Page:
CD: Cass McCombs - Tip of the Sphere The cranky Californian is back with his best album yet

From The Arts Desk

Tip of the Sphere is a freewheeling blend of vintage sounds that evokes San Francisco in the early Seventies. To fans this will come as little surprise. McCombs has been moving in this direction for a while, and his new album draws heavily on his earlier work. There's a some of the intimacy of Wit's End and a lot of the prettiness of Catacombs. More than anything, the singer takes what he did with his last LP, Mangy Love, and makes it all a little better.

The opener starts with a looping psychedelic riff reminiscent of early Tim Buckley. Over the next few tracks we hear hints of the Grateful Dead, and Gram Parsons, all served up with shovelfuls of prog and country. The closer you listen, the more depth you discover. Tinkling pianos jockey for position with stabs of jazz-flute, tabla drums and acoustic guitars. But while the musical atmosphere sounds free-form, much of it is actually executed with great precision. McCombs' guitar has never sounded so subtle. The way he weaves around it his vocal lines is often exquisite.

Unsurprisingly, given the soundscape, McCombs' lyrics tend towards the abstract. There's real poetry in lines like "Take from the body its shiver", and "You laughed like the wind was nothing." And yet, some of the best stuff is actually the easiest to decipher. Like "The Great Pixley Train Robbery", a rip-roaring account of a 19th-century train heist.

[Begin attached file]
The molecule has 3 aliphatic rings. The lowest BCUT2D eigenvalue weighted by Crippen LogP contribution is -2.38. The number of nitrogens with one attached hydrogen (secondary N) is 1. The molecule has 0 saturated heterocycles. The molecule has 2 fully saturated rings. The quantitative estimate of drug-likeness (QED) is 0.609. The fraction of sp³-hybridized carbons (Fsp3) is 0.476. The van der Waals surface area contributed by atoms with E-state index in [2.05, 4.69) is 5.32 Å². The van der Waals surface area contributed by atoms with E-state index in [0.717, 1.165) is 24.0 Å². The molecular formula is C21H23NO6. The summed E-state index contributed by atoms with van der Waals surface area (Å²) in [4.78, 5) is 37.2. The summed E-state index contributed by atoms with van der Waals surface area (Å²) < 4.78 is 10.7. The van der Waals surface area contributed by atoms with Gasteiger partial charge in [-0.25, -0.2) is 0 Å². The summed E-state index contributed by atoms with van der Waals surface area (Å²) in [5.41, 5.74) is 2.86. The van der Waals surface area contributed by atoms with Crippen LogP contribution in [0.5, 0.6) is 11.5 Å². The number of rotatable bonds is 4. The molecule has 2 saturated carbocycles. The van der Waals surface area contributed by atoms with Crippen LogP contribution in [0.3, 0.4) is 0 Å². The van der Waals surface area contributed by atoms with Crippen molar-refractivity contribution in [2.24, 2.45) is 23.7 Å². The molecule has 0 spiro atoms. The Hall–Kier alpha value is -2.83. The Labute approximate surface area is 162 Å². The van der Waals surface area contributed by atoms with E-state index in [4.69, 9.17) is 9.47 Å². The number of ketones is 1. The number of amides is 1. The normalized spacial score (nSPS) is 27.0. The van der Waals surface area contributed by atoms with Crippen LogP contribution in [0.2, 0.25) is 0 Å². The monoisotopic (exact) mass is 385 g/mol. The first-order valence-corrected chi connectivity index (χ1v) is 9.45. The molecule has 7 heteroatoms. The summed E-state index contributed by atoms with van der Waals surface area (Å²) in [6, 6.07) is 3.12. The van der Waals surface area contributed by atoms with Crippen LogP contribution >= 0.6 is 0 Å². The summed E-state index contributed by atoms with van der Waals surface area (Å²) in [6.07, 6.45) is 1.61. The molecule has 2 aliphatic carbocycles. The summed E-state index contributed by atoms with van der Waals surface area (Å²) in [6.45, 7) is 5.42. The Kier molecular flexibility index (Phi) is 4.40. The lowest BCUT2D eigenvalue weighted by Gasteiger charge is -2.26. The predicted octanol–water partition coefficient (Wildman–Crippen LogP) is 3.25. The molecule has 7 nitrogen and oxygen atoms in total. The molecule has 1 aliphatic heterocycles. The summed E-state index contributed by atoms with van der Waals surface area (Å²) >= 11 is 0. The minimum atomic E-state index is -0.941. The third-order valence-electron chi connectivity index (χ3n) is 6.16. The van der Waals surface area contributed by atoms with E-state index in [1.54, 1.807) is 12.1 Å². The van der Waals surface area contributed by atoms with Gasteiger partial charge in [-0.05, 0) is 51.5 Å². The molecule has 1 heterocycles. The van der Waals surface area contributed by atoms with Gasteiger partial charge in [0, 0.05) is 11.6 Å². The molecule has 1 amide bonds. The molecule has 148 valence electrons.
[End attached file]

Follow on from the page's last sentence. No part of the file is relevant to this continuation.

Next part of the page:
Elsewhere the singer demonstrates admirable empathy while remaining, as ever, a little cynical. Only once does his cynicism misfire: "American Canyon Sutra" tells of the garbage dump where McCombs played as a child and how it got turned into a Walmart. By delivering the lyrics as a Jim Morrison-style spoken-word piece accompanied by a drum machine, the track sounds disappointingly like a piece of a fringe beat poetry.

Things rapidly return to form. "Tying up Loose Ends", a gentle alt-country piece looking back on the narrator's life, is a real highlight. Then we get to the album's finale - ten-minutes of sweet, improvised rock in the form of "Rounder". If it's about anything, it's about a cranky middle-aged man's sense of hope and love. In a way the song sums up the album, and why it feels so authentic. Unlike many latter-day hippy-rockers there's nothing contrived or trendy about McCombs. And on Tip of the Sphere, he's never sounded more like the real deal.

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